A bit of bloating can cause a lot of discomfort, but everyone experiences it on occasion. Stress, anxiety, smoking, hormonal shifts, sitting too long and medical conditions, such as celiac disease and lactose intolerance, can all make you retain water. But you can start managing this condition quite simply by eating a healthy diet that is limited in bloat-inducing foods. If you experience severe or long-lasting symptoms, consult your doctor to determine a possible underlying condition.
One teaspoon of salt contains 2,325 milligrams of sodium, more than the recommended maximum of 2,300 daily milligrams. Excessive salt intake, which is the norm in the United States, according to the Mayo Clinic, can cause or worsen fluid retention, because sodium influences fluid balance in your body. To cut back on salt, season dishes with natural herbs or spices instead. When purchasing canned foods, such as soups, beans and veggies, choose low-sodium or no-salt-added varieties. Other salt-rich foods worth limiting include pretzels, potato chips and processed meats and cheeses.
Refined grains lack fiber, a type of carbohydrate that promotes digestive function and staves off constipation -- an all-too-common condition that can cause and worsen bloating. If you're currently eating a low-fiber diet, gradually increase your intake of high-fiber foods, such as whole grain breads and cereals, to prevent gas. Dr. Terry Bolin, a gastroenterologist and president of The Gut Foundation, recommends replacing white bread with rye or spelt bread for reduced bloating. Brown, basmati and wild rice are whole grains that do no stimulate gas during digestion.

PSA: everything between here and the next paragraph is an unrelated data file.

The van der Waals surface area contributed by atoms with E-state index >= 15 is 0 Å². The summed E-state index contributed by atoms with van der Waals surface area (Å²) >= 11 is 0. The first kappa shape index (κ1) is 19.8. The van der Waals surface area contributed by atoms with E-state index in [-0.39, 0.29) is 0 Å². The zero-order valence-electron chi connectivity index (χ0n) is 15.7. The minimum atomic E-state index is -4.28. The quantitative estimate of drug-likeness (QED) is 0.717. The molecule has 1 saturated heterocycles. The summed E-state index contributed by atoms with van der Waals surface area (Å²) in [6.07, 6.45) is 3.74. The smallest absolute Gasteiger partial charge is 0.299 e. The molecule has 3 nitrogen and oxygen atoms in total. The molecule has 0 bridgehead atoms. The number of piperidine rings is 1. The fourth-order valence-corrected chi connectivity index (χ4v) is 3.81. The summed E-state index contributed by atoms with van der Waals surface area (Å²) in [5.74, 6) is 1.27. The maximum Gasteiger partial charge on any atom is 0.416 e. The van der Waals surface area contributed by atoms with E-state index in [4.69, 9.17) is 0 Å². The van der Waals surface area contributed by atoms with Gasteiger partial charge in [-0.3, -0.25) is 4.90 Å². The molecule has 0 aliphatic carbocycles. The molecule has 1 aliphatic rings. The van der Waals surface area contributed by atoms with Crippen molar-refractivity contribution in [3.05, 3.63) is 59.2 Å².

Certain Fruits and Vegetables
Fruits and vegetables are some of the healthiest foods on the planet. Certain varieties, however, cause gas and bloating in some people. If you're prone to gassiness, Joy Bauer, a registered dietitian and author of "Food Cures," recommends avoiding common triggers, such as cabbage, beans, brussels sprouts and cauliflower. Fruit juices and sweetened fruits may also contribute to gas and bloating. Safe alternatives include berries, melon, mushrooms, bell peppers and carrots.
Fatty foods make your stomach empty more slowly, making bloating a near given if you eat them in excess. The saturated fats in red meat, fried foods and high-fat dairy products can increase inflammation throughout your body, worsening stomach swell. To prevent these effects, the Mayo Clinic recommends eating small, frequent meals and emphasizing complex carbohydrate sources, such as whole grains, and lean protein sources, such as fish and skinless poultry. Using low-fat cooking methods, such as baking, broiling, steaming and poaching, can also help keep bloating at bay.
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